Another World Cup, another win for New Zealand's champion paddler Lisa Carrington.

The world and Olympic K1 200m champion won the final of the sprint discipline of the opening cup regatta in Duisburg, Germany - her 12th successive victory in the event -- and a few hours later comfortably qualified for the K1 500m final to be raced later tonight.

Carrington won the 200m crown in 38.880 seconds, .672s ahead of Azerbaijan's Inna Osipenko-Rodomska, with Pole Marta Walczykiewicz third.

New Zealand had a double presence in the final, with promising 21-year-old Hawkes Bay paddler Aimee Fisher finishing eighth in 40.560.


Carrington won her heat in the 500m event later in the day in 1min 49.885, 1.5s clear of Slovenia Spela Ponomarenko-Janics. However the quickest qualifier into the semifinals was Dane Emma Jorgensen, who clocked 1:49.812.

In her semi, Carrington was beaten to the line by an old rival, Hungarian Danuta Kozak. She won in 1:47.792, with Carrington recording 1:48.540, the pair producing the fastest times of the day.

Kozak is a double world champion at the distance, beating Carrington in both 2012 and 2013, but opted to race in team boats for much of last season.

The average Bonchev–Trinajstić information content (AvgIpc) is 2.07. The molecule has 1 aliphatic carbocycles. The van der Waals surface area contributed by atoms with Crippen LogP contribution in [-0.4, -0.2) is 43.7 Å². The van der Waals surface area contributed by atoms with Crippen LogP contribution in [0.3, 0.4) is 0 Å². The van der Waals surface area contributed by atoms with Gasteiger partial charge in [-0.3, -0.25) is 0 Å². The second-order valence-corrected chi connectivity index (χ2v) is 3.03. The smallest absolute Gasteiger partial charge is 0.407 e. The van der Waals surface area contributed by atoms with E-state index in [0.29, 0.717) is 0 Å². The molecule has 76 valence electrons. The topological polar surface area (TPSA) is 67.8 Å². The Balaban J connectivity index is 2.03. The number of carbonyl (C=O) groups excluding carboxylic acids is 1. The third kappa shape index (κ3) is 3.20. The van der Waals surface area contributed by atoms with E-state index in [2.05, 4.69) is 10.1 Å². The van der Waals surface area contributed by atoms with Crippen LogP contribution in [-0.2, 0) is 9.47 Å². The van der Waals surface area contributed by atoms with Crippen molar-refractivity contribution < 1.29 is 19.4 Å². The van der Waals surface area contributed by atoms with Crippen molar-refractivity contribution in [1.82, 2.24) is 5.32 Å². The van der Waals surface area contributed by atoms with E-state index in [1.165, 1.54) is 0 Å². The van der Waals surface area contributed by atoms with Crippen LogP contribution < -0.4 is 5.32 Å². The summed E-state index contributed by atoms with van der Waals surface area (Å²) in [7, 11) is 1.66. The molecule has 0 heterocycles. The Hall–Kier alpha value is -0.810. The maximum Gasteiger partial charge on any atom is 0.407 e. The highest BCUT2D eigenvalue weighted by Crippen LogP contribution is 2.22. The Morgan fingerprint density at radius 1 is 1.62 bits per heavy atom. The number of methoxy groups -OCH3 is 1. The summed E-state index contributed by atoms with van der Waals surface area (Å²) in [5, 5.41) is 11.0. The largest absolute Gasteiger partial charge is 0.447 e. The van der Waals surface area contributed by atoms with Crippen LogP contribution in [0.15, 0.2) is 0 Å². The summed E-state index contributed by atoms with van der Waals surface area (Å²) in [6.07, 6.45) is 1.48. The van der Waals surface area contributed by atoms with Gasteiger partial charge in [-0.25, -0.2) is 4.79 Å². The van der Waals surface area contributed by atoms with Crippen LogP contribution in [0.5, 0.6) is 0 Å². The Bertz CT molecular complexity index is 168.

She helped Hungary win world championship gold in the K2 and silver in the K4 in Milan last year, while Carrington created history by winning the 200m-500m K1 double.

Carrington is racing both distances in Rio, with the World Cup rounds an ideal chance to fine-tune preparation.

''The fields are super strong now and it's always good to race these girls," she said. ''It's really good practice, going through the nerves and the process of racing."

The women's K4 crew of Jaimee Lovett, Caitlin Ryan, Fisher and Kayla Imrie are through to their 500m final tonight after finishing third in their heat - good enough for a direct entry to the final.

They crossed in 1:32.513, behind crews from Belarus and France, and were almost 1s clear of fourth-placed Denmark.


New Zealand got off to a flier before world champions Belarus and the French got past them.

''We've been working a lot all summer -- in the gym, the pool and on the lake -- at being really fast off the line and it was really reassuring today to see us beat the world champions off the line and hold them off for the first 50m of the race," coach Rene Olsen said of the four."

The sole New Zealand male paddler going to the Rio Olympics, Marty McDowell, finished third in the K1 1000m C final in 3:33.093. He has been battling illness in the leadup to the regatta.